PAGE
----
If you are a freelance editor or are thinking about becoming a freelance editor, I’m psyched to share with you four of my favorite tools that you can use now.
As a freelance writer, editor and virtual assistant over the last six years, these four tools are instrumental in my work.
# 1 – Copyscape
Copyscape is especially important for any material that is going to be posted on the web. It checks that material to make sure it is not duplicate content. Duplicate content is a huge no-no in the online space.
It can lead to your client’s website being blacklisted from Google search results. It can be really damaging to search engine rankings and credibility. Essentially, it’s seen as stolen content.
Sometimes people don’t know any better. They hire writers who produce duplicate content. If you don’t use a tool like Copyscape, you run the risk of using what turns out to be duplicate content.
Copyscape charges based on the length of the material. It usually costs 7 cents for a typical blog of around 600 words that I run through Copyscape. Of course, the price for longer pieces of content increases accordingly. You can visit their website to learn more about their pricing.
I’ve been using Copyscape the entire time I’ve been in business as a freelance writer and editor, and I strongly recommend it. For what you get, it’s a great price.
# 2 – Grammarly
Another tool that I love is Grammarly. Grammarly is a tool that looks for misplaced punctuation and other grammatical issues. You can install the Grammarly browser extension in your browser, and it will essentially take a look at everything online. The free version of it is not 100% accurate, but it’s great at calling your attention to mistakes. It will underline things in red when Grammarly thinks it needs to be different.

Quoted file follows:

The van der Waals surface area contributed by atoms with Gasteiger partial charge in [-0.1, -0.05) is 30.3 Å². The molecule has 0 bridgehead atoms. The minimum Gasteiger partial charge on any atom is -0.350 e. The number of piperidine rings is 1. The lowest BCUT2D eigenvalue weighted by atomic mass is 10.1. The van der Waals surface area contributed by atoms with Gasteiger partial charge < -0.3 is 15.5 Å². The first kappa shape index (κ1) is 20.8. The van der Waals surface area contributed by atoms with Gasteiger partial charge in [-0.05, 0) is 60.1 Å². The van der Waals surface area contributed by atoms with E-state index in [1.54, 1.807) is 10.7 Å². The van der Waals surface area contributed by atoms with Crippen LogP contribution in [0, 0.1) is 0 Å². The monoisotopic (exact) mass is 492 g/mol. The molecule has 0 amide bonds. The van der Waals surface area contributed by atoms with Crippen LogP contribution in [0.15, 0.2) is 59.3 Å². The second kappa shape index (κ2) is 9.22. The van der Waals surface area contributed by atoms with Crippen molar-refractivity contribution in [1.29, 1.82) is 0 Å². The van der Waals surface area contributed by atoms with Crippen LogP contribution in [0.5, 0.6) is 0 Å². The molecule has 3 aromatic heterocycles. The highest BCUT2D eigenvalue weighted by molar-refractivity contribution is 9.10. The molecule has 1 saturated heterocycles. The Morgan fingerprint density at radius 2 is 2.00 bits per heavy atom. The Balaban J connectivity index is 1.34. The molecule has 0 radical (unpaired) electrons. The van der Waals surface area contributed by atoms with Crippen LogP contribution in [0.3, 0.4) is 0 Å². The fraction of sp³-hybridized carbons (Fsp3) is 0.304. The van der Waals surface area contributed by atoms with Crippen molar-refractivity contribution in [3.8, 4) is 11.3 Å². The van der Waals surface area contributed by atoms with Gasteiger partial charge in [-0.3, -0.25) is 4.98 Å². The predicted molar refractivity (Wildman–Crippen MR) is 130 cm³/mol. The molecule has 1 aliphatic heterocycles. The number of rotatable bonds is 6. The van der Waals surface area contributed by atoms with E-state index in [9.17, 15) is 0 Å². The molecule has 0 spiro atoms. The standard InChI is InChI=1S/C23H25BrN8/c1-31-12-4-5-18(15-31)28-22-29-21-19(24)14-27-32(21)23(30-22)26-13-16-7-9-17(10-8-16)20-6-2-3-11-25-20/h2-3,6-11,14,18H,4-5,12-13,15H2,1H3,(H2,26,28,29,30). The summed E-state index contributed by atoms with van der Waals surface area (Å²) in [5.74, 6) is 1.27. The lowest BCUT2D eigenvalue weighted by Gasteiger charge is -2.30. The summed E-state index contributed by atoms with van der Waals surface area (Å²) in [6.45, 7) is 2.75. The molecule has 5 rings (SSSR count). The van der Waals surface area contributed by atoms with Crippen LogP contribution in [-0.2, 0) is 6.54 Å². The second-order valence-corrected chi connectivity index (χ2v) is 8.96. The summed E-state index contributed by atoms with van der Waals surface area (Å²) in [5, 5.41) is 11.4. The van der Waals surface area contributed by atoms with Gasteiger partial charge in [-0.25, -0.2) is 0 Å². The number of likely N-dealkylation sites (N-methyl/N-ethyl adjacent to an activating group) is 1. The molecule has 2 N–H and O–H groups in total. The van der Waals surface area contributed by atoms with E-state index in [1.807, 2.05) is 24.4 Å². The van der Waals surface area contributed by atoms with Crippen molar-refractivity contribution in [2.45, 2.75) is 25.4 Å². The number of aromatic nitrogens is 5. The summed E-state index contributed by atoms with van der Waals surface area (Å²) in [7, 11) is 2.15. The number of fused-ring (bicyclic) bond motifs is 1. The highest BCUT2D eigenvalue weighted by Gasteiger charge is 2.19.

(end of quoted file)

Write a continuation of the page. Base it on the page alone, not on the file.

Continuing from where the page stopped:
As an editor, sometimes you’re going to override what Grammarly says. Sometimes they like to place commas where they don’t need to be or they will want certain words to appear together when they’re not meant to be together. Those are just a couple of things to watch out for.
Overall, Grammarly is a really helpful tool for getting that second set of eyes to look at your freelance editing materials.
# 3 – Hemingway App
Another tool that you can use is Hemingway App. Hemingway App goes a little bit deeper than Grammarly. Grammarly is mostly looking for obvious grammar or punctuation errors. Hemingway App looks at things like readability and passive voice. It can be an excellent tool to find some of the problems in people’s work.
I would not rely on Hemingway App and Grammarly as your entire editing infrastructure. You still have to have great grammar, punctuation and style knowledge to be successful as a freelance editor.
# 4 – Toggl
The final tool that I love is a time tracking application called Toggl. As an editor sometimes it’s hard to tell how long a project is going to take, so it makes sense to work on an hourly basis.
With Toggl, you can easily keep track of the time you spend on projects. Toggl allows you to set up tags and colors for working on different projects. You can run reports for your clients very easily.
I use Toggl every single day. I track everything that I do inside of Toggl. Having particular tags for certain clients where I need to capture things on an hourly basis is really helpful. If I was keeping track of that on a piece of paper, I’d probably lose it and it wouldn’t be accurate.
With Toggl, there’s a little timer that’s running in the background, and I think it actually helps me be more productive as well.
As a freelance editor, are there other tools that you’d love to use? I’d love to hear about them in the comments.
If you’d like to learn more about becoming a freelance editor, I have an excellent course all about how to launch your freelance editing career, including how to price things with clients and the information you need to have from prospective clients before you get started.
HI, I’M LAURA!
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